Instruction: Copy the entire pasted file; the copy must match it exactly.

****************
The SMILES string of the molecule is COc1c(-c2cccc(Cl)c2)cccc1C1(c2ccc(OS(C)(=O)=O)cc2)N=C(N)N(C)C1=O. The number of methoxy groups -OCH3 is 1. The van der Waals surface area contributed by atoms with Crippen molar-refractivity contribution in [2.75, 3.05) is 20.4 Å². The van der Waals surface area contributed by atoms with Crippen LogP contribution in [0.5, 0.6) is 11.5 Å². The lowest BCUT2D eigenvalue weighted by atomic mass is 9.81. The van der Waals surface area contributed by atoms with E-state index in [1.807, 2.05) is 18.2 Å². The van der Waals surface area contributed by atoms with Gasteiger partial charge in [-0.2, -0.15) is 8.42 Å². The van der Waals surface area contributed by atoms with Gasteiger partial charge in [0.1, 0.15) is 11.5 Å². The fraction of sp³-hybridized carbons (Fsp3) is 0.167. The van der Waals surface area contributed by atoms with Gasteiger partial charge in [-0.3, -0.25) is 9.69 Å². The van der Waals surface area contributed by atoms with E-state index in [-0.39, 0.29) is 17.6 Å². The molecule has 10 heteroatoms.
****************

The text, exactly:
The SMILES string of the molecule is COc1c(-c2cccc(Cl)c2)cccc1C1(c2ccc(OS(C)(=O)=O)cc2)N=C(N)N(C)C1=O. The number of methoxy groups -OCH3 is 1. The van der Waals surface area contributed by atoms with Crippen molar-refractivity contribution in [2.75, 3.05) is 20.4 Å². The van der Waals surface area contributed by atoms with Crippen LogP contribution in [0.5, 0.6) is 11.5 Å². The lowest BCUT2D eigenvalue weighted by atomic mass is 9.81. The van der Waals surface area contributed by atoms with E-state index in [1.807, 2.05) is 18.2 Å². The van der Waals surface area contributed by atoms with Gasteiger partial charge in [-0.2, -0.15) is 8.42 Å². The van der Waals surface area contributed by atoms with Gasteiger partial charge in [0.1, 0.15) is 11.5 Å². The fraction of sp³-hybridized carbons (Fsp3) is 0.167. The van der Waals surface area contributed by atoms with Gasteiger partial charge in [-0.3, -0.25) is 9.69 Å². The van der Waals surface area contributed by atoms with E-state index in [-0.39, 0.29) is 17.6 Å². The molecule has 10 heteroatoms.